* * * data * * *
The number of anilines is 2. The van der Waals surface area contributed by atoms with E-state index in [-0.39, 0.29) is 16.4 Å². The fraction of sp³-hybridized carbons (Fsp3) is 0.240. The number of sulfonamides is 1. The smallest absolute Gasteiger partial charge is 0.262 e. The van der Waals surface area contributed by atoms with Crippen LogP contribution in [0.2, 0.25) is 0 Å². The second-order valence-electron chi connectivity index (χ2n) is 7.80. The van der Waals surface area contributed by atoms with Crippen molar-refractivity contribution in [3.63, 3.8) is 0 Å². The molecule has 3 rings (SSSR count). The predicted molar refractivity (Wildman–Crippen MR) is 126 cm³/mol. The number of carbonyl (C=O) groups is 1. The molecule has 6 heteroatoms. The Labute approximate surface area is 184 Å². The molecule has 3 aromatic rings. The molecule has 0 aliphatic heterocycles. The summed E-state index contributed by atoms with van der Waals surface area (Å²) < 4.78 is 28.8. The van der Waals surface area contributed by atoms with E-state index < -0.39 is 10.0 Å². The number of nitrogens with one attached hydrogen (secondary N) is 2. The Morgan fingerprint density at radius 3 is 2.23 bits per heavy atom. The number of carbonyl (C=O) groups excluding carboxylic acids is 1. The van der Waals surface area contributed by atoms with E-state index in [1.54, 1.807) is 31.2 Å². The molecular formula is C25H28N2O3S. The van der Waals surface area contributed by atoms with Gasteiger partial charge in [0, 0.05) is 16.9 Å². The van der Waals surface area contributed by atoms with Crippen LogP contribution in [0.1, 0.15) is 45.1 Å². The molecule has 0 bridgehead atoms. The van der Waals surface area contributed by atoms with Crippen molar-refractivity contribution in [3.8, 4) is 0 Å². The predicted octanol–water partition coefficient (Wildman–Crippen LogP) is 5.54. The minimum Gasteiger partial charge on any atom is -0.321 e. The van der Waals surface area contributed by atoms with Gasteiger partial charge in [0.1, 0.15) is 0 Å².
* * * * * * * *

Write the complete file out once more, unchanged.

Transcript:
The number of anilines is 2. The van der Waals surface area contributed by atoms with E-state index in [-0.39, 0.29) is 16.4 Å². The fraction of sp³-hybridized carbons (Fsp3) is 0.240. The number of sulfonamides is 1. The smallest absolute Gasteiger partial charge is 0.262 e. The van der Waals surface area contributed by atoms with Crippen LogP contribution in [0.2, 0.25) is 0 Å². The second-order valence-electron chi connectivity index (χ2n) is 7.80. The van der Waals surface area contributed by atoms with Crippen molar-refractivity contribution in [3.63, 3.8) is 0 Å². The molecule has 3 rings (SSSR count). The predicted molar refractivity (Wildman–Crippen MR) is 126 cm³/mol. The number of carbonyl (C=O) groups is 1. The molecule has 6 heteroatoms. The Labute approximate surface area is 184 Å². The molecule has 3 aromatic rings. The molecule has 0 aliphatic heterocycles. The summed E-state index contributed by atoms with van der Waals surface area (Å²) < 4.78 is 28.8. The van der Waals surface area contributed by atoms with E-state index < -0.39 is 10.0 Å². The number of nitrogens with one attached hydrogen (secondary N) is 2. The Morgan fingerprint density at radius 3 is 2.23 bits per heavy atom. The number of carbonyl (C=O) groups excluding carboxylic acids is 1. The van der Waals surface area contributed by atoms with E-state index in [1.54, 1.807) is 31.2 Å². The molecular formula is C25H28N2O3S. The van der Waals surface area contributed by atoms with Gasteiger partial charge in [0, 0.05) is 16.9 Å². The van der Waals surface area contributed by atoms with Crippen LogP contribution in [0.1, 0.15) is 45.1 Å². The molecule has 0 bridgehead atoms. The van der Waals surface area contributed by atoms with Crippen molar-refractivity contribution in [3.8, 4) is 0 Å². The predicted octanol–water partition coefficient (Wildman–Crippen LogP) is 5.54. The minimum Gasteiger partial charge on any atom is -0.321 e. The van der Waals surface area contributed by atoms with Gasteiger partial charge in [0.1, 0.15) is 0 Å².